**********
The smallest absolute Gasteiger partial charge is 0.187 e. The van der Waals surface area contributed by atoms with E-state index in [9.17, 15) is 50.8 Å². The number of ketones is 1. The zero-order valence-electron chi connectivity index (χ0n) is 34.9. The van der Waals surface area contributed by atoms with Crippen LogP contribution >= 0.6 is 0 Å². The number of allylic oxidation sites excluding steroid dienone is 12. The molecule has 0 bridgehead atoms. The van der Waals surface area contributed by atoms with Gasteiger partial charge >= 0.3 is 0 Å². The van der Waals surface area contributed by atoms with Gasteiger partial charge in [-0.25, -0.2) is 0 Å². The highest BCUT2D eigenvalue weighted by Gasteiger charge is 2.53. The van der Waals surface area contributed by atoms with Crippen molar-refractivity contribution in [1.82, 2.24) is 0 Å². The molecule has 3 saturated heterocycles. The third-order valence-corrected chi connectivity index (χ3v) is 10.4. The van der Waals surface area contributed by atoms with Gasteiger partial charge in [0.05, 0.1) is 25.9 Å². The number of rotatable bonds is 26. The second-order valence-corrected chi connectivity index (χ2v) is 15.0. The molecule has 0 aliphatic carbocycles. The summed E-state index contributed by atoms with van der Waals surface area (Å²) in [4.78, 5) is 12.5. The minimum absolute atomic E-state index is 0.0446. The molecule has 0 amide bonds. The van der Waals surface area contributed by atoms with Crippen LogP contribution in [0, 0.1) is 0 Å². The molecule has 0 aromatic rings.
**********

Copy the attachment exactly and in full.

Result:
The smallest absolute Gasteiger partial charge is 0.187 e. The van der Waals surface area contributed by atoms with E-state index in [9.17, 15) is 50.8 Å². The number of ketones is 1. The zero-order valence-electron chi connectivity index (χ0n) is 34.9. The van der Waals surface area contributed by atoms with Crippen LogP contribution >= 0.6 is 0 Å². The number of allylic oxidation sites excluding steroid dienone is 12. The molecule has 0 bridgehead atoms. The van der Waals surface area contributed by atoms with Gasteiger partial charge >= 0.3 is 0 Å². The van der Waals surface area contributed by atoms with Gasteiger partial charge in [-0.25, -0.2) is 0 Å². The highest BCUT2D eigenvalue weighted by Gasteiger charge is 2.53. The van der Waals surface area contributed by atoms with Crippen molar-refractivity contribution in [1.82, 2.24) is 0 Å². The molecule has 3 saturated heterocycles. The third-order valence-corrected chi connectivity index (χ3v) is 10.4. The van der Waals surface area contributed by atoms with Gasteiger partial charge in [0.05, 0.1) is 25.9 Å². The number of rotatable bonds is 26. The second-order valence-corrected chi connectivity index (χ2v) is 15.0. The molecule has 0 aliphatic carbocycles. The summed E-state index contributed by atoms with van der Waals surface area (Å²) in [4.78, 5) is 12.5. The minimum absolute atomic E-state index is 0.0446. The molecule has 0 amide bonds. The van der Waals surface area contributed by atoms with Crippen LogP contribution in [0, 0.1) is 0 Å². The molecule has 0 aromatic rings.